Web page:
Ken Florence's spiel about Netflix "shouldering the cost of transit and paying Comcast" assumes that Netflix is paying Comcast what they were paying the ISPs to handle their content, which is obviously not true. They're paying the ISPs something on the order of what those CDNs were paying the ISPs.

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post #1810 of 1919 Old 05-10-2014, 02:13 PM
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Something to consider when referencing Dan Rayburn, he is not a truly unbiased third party, he and his company derive a portion of their income from doing work for Comcast and other cable companies.
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post #1811 of 1919 Old 05-10-2014, 03:10 PM
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Originally Posted by michaeltscott View Post

During all of their grandstanding, Netflix has never once said that they were paying more for these direct connection deals than they were paying to provide service through the commercial CDNs and if it were true, I'm certain that they would have..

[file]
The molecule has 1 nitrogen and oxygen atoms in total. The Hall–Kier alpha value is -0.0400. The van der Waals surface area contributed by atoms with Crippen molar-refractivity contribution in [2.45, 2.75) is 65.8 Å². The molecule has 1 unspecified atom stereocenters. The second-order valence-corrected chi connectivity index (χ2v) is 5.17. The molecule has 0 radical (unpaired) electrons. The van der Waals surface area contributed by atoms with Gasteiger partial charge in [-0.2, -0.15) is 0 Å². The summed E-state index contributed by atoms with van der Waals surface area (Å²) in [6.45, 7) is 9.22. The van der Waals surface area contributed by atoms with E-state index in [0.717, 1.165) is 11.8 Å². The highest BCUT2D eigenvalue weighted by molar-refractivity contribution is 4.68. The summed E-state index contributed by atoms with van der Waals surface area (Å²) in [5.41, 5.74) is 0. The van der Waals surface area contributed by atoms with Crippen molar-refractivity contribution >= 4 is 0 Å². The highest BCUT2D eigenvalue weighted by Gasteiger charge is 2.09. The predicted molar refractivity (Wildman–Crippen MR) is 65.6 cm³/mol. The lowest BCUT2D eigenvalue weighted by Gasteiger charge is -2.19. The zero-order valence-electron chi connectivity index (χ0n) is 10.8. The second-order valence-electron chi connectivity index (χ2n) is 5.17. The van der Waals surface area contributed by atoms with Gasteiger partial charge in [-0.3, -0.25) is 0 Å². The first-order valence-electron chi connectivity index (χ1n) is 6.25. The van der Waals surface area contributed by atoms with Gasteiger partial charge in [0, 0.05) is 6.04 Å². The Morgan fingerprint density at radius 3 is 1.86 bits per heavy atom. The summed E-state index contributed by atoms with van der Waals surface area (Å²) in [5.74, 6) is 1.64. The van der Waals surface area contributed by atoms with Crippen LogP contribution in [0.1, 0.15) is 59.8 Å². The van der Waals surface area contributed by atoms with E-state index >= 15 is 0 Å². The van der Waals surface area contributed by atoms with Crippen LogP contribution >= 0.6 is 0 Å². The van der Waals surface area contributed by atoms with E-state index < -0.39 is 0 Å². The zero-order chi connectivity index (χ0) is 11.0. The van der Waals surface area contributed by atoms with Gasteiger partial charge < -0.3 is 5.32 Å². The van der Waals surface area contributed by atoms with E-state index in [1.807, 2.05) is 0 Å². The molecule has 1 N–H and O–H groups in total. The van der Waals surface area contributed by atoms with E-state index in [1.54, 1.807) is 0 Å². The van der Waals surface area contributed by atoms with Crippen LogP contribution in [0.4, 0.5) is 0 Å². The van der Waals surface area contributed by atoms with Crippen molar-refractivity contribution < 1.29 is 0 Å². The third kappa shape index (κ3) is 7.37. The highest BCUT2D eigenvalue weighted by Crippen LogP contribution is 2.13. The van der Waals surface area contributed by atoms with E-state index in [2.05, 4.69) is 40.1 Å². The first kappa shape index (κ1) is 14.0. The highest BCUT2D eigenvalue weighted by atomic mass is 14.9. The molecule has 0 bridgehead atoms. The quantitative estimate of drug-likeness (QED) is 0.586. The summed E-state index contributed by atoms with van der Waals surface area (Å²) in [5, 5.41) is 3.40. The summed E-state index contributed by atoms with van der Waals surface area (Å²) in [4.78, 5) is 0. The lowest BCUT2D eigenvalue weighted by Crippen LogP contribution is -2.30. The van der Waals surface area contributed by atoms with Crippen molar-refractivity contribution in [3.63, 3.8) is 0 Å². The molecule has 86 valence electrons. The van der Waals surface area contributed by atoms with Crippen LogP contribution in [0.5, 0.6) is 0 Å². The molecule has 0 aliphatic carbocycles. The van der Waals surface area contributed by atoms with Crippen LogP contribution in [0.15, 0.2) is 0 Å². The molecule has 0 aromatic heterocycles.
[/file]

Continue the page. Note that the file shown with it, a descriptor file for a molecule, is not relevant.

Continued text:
True. But what Florence is saying, is that they are not getting the same bang for the buck.

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Ken Florence's spiel about Netflix "shouldering the cost of transit and paying Comcast" assumes that Netflix is paying Comcast what they were paying the ISPs to handle their content, which is obviously not true. They're paying the ISPs something on the order of what those CDNs were paying the ISPs.


I assume you meant to say what they were paying the CDN's to handle their content? Obviously, Florence knows exactly what Netflix is paying, but how do you, or anyone else, including Rayburn, know that? There are no financial disclosures, which was my point in the first place.


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post #1812 of 1919 Old 05-11-2014, 12:11 AM
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Something to consider when referencing Dan Rayburn, he is not a truly unbiased third party, he and his company derive a portion of their income from doing work for Comcast and other cable companies.

It looks like he is a principal analyst for Frost & Sullivan - an industry analyst group.

What kind of income is Frost & Sullivan getting from Comcast (or Netflix)?

My experience is these kind of companies sell market analysis and any blogs etc are there to sell their reports.

They have to be seen as neutral or why would you buy their research? Which is where they get their revenue.